PORT-AU-PRINCE – Eleven of the 18 candidates running for Haiti’s presidency called for the annulment of Sunday’s presidential and legislative elections, alleging irregularities and fraud.
The candidates, who also called for the resignation of President Rene Préval, said a number of irregularities had occurred to benefit ruling party candidate Jude Celestin.
The candidates said they had evidence of election fraud committed during the first five hours of voting.
Opposition candidate Mirlande Manigat, who was leading in the polls ahead of the election, said there had been “massive fraud” on Sunday.
Ballot boxes at several precincts were “already full” before the start of voting and poll workers violated the law by sleeping at the sites, Manigat said.
Celestin, for his part, downplayed the fraud allegations, saying that the election was taking place amid normality.
“Everything is going good, despite some problems,” Celestin told reporters after voting in a suburb of the capital.
The polls opened at 6:00 a.m. and will remain open until 4:00 p.m. in the impoverished Caribbean nation.
Some 4.7 million people are eligible to vote for a new head of state, 11 of the 30 members of the Senate and all 99 members of the Chamber of Deputies.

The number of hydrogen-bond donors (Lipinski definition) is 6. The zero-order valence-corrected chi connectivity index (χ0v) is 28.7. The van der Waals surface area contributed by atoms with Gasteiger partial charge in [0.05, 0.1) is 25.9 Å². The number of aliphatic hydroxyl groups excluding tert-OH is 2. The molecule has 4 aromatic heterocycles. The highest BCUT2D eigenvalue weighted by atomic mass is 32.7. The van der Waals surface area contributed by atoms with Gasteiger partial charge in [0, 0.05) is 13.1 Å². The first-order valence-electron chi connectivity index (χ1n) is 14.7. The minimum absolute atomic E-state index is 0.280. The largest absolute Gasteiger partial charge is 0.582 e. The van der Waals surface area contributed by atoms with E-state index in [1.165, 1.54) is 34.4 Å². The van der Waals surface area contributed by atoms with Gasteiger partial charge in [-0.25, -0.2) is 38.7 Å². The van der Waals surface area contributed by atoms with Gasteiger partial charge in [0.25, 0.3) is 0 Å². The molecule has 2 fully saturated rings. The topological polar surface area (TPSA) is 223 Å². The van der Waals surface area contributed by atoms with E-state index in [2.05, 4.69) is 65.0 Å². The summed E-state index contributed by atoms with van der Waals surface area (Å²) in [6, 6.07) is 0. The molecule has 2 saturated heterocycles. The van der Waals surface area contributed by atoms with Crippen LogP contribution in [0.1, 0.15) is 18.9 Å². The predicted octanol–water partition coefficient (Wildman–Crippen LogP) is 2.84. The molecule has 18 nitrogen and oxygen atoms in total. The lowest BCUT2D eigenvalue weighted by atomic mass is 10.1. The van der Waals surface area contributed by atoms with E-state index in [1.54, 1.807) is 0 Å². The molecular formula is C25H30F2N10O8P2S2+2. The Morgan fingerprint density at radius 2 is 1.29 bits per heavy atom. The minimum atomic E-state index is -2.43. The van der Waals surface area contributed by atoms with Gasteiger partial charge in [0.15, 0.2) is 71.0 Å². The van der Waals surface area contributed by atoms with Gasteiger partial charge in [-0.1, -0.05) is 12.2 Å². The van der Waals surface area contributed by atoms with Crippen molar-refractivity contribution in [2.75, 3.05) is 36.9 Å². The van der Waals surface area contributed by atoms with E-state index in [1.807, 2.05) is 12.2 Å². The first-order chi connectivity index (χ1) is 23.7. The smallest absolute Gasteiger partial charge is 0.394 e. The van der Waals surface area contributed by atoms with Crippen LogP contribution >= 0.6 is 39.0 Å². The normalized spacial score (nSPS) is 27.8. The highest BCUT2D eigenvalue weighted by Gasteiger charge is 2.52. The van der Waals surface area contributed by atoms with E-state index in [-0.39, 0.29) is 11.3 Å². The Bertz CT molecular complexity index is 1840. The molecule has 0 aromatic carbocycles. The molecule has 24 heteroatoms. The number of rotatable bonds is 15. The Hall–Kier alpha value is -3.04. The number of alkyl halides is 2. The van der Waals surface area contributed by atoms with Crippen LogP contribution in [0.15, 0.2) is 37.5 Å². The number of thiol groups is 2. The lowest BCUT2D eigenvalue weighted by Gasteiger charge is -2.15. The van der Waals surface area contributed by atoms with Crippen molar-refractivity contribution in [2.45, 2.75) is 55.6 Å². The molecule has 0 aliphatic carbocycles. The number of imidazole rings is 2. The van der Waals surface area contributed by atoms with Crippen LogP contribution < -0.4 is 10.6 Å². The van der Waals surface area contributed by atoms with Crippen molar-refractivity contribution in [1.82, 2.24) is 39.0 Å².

Haiti is dealing with the aftermath of the Jan. 12 earthquake that killed some 300,000 people and left more than 1 million others homeless, as well as a cholera epidemic that has killed more than 1,600 people and left over 72,000 others infected.
Thousands of people made their way through Port-au-Prince to polling places, churches and jobs at stalls selling a variety of goods in the streets.
Voters in Cite Soleil, one of the capital’s poorest neighborhoods, pounded on the doors of election precincts that were about to open.
Some polling places opened late as Haitians lined up to vote in an election that many see as a chance to set a new economic and social course for the country.
Manigat, according to the latest polls, is the frontrunner in the field of 18 contenders, drawing the support of 36 percent of likely voters.
She had warned earlier in the day that “serious fraud” in the election would lead to a “political crisis.”
Celestin is running second in the polls, drawing 20.2 percent support.
A runoff election will likely be needed on Jan. 16.